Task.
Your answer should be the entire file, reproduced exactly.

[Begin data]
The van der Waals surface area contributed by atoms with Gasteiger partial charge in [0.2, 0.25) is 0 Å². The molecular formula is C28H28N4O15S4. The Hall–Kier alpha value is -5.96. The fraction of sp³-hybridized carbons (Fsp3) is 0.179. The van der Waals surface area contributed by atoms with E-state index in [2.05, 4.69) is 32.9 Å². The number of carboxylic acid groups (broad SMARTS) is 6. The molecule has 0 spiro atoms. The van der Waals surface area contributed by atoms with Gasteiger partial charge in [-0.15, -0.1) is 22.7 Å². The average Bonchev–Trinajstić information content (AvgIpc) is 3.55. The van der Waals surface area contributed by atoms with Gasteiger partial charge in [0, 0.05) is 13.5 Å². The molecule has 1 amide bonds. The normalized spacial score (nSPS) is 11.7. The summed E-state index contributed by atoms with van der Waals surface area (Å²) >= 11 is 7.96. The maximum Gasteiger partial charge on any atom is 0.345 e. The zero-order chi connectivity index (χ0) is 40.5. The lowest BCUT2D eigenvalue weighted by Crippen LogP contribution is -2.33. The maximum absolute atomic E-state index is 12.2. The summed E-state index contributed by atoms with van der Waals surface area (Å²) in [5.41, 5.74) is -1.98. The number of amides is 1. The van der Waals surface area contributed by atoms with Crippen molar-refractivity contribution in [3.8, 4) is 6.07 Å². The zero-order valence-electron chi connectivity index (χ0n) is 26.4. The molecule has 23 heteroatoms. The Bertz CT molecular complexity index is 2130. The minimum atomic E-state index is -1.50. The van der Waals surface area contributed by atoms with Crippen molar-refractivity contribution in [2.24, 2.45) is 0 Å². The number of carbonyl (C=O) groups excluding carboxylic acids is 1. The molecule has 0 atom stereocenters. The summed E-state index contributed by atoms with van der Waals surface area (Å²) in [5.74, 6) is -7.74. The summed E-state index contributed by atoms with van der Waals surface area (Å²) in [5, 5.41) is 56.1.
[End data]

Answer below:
The van der Waals surface area contributed by atoms with Gasteiger partial charge in [0.2, 0.25) is 0 Å². The molecular formula is C28H28N4O15S4. The Hall–Kier alpha value is -5.96. The fraction of sp³-hybridized carbons (Fsp3) is 0.179. The van der Waals surface area contributed by atoms with E-state index in [2.05, 4.69) is 32.9 Å². The number of carboxylic acid groups (broad SMARTS) is 6. The molecule has 0 spiro atoms. The van der Waals surface area contributed by atoms with Gasteiger partial charge in [-0.15, -0.1) is 22.7 Å². The average Bonchev–Trinajstić information content (AvgIpc) is 3.55. The van der Waals surface area contributed by atoms with Gasteiger partial charge in [0, 0.05) is 13.5 Å². The molecule has 1 amide bonds. The normalized spacial score (nSPS) is 11.7. The summed E-state index contributed by atoms with van der Waals surface area (Å²) >= 11 is 7.96. The maximum Gasteiger partial charge on any atom is 0.345 e. The zero-order chi connectivity index (χ0) is 40.5. The lowest BCUT2D eigenvalue weighted by Crippen LogP contribution is -2.33. The maximum absolute atomic E-state index is 12.2. The summed E-state index contributed by atoms with van der Waals surface area (Å²) in [5.41, 5.74) is -1.98. The number of amides is 1. The van der Waals surface area contributed by atoms with Crippen molar-refractivity contribution in [3.8, 4) is 6.07 Å². The zero-order valence-electron chi connectivity index (χ0n) is 26.4. The molecule has 23 heteroatoms. The Bertz CT molecular complexity index is 2130. The minimum atomic E-state index is -1.50. The van der Waals surface area contributed by atoms with Crippen molar-refractivity contribution in [2.24, 2.45) is 0 Å². The number of carbonyl (C=O) groups excluding carboxylic acids is 1. The molecule has 0 atom stereocenters. The summed E-state index contributed by atoms with van der Waals surface area (Å²) in [5.74, 6) is -7.74. The summed E-state index contributed by atoms with van der Waals surface area (Å²) in [5, 5.41) is 56.1.